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Travelling in Vehicles

Stay safe when driving with a dog

What you should know about travelling with dogs in vehicles:

  • Regulations - RTA and RSPCA
  • Types of car restraints - crate or harness
  • Tips for a comfortable journey
  • Travelling in the car

Rules and regulations – RTA and RSPCA

The RTA advises that police can fine a driver and issue demerit points if an animal is causing the driver to be not in full control of the vehicle, or if they are driving with a dog on their lap. The penalties are three demerit points and $338, but in a school zone the fine rises to $422!

A driver, motorcycle rider, bicycle rider or passenger must not lead an animal, while the vehicle is moving. Animals should be seated or housed in an appropriate area of the vehicle.

The RSPCA can also issue fines under The Prevention of Cruelty to Animals Act. If an animal is injured because it was unrestrained, owners face up to six months' jail and fines of up to $5,500. The Australian tradition of carrying dogs untethered on the backs of Utes can land drivers with on-the-spot fines of $500.

Types of restraints – crate or harness

Do I need to restrain my dog when travelling in my car?

Yes, restraining a dog in a vehicle will provide several safety benefits both to the dog and the occupants of the vehicle.

  • The dog cannot move around within the vehicle and therefore has less potential to distract or disrupt the driver
  • In a collision, the dog may be less likely to become a projectile thereby potentially decreasing the risk of injury to the driver or passengers
  • Restraint may prevent the dog from jumping out of a moving car's window which may reduce the risk of injury to the dog and other road users

There several ways of restraining your dog comfortably during transport. Travelling crates and containers are popular. When transporting your dog in a crate or container, make sure it has enough room to sit and stand up at full height, turn around easily and lie down in a natural position. You should also ensure your dog is able to see out of the container and that there is enough ventilation and airflow. Suitable bedding should be placed on the floor to prevent the dog from slipping around during the journey.

You can also consider a car harness that secures your dog by linking to the seat belt system. To ensure comfort and security, you must measure your dog correctly and buy a harness of the right size. Follow the instructions and ensure that you fit the harness correctly.

Never leave your pet in a parked vehicle

Do not leave pet animals in a closed car because they can suffer or die just as a child can. If a dog left in a car is panting for breath, it may be suffering from heatstroke. This could kill the dog very quickly.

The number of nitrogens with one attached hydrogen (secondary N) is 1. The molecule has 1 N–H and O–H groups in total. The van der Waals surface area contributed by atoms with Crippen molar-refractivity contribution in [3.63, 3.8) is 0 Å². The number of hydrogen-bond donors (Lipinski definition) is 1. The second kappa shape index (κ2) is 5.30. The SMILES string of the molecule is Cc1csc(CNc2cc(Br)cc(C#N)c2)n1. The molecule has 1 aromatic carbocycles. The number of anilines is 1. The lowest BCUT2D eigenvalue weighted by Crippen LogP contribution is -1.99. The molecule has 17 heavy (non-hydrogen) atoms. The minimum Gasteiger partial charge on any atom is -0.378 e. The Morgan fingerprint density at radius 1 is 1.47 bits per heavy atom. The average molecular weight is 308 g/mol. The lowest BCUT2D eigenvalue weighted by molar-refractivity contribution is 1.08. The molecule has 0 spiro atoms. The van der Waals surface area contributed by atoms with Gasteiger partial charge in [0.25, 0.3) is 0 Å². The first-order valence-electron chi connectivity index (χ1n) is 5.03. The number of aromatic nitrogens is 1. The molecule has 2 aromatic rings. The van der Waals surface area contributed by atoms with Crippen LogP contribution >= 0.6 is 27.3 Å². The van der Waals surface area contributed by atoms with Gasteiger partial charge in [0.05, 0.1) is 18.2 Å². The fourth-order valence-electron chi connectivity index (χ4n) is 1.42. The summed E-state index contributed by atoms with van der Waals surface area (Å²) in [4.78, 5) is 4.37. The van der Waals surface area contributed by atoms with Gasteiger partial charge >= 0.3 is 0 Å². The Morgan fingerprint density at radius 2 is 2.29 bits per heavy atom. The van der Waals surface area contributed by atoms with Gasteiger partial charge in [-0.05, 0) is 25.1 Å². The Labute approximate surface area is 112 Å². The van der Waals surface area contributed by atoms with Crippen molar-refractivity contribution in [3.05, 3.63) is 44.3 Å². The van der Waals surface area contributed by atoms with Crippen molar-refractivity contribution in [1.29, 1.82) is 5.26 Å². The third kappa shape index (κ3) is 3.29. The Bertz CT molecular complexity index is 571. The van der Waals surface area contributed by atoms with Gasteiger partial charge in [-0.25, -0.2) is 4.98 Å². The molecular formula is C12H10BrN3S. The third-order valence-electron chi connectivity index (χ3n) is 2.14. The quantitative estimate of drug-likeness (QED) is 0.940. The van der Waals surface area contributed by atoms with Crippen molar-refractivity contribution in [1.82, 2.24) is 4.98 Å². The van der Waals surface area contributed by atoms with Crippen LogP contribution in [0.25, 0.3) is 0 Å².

In warm, sunny weather, vehicles become ovens. Even if it is cloudy, the temperature inside a car can become dangerously high for a dog. Leaving the car window open or putting a bowl of water inside does not help.

Travelling in the vehicle

The more confident puppies and dogs feel in a car, the more comfortable they will be.

The trick is to get your dog used to being in a vehicle from an early age. Start by simply putting your puppy or dog in a stationary car to get it used to the surroundings. Then graduate to short, slow trips. Your dog might get travel sickness at first, so it is sensible to cover the car seat and floors with old rugs or newspapers. Once your passenger gets comfortable, gradually increase the length of trips.

Travelling in the vehicle

  • A harness for your dog may act as a safety belt. Many harnesses attach to an ordinary seat belt
  • A waterproof sheet will come in handy for the vehicle seat
  • Carry paper towels and disinfectant in case your dog has a 'doggy accident'
  • Take your dog for a walk just before setting off
  • Don't feed your dog for two or three hours before you travel
  • Take along your dog's favourite toy or most loved rug
  • Make a habit of stopping every couple of hours for a toilet break, a drink of water and the chance for your dog to stretch its legs
  • Don't let your dog ride with his or her head out of the car window – however much he might want to! This could cause eye irritation and other ailments. There is also the possibility your dog could jump out or be hit. However, open the window enough, so that your dog gets adequate ventilation.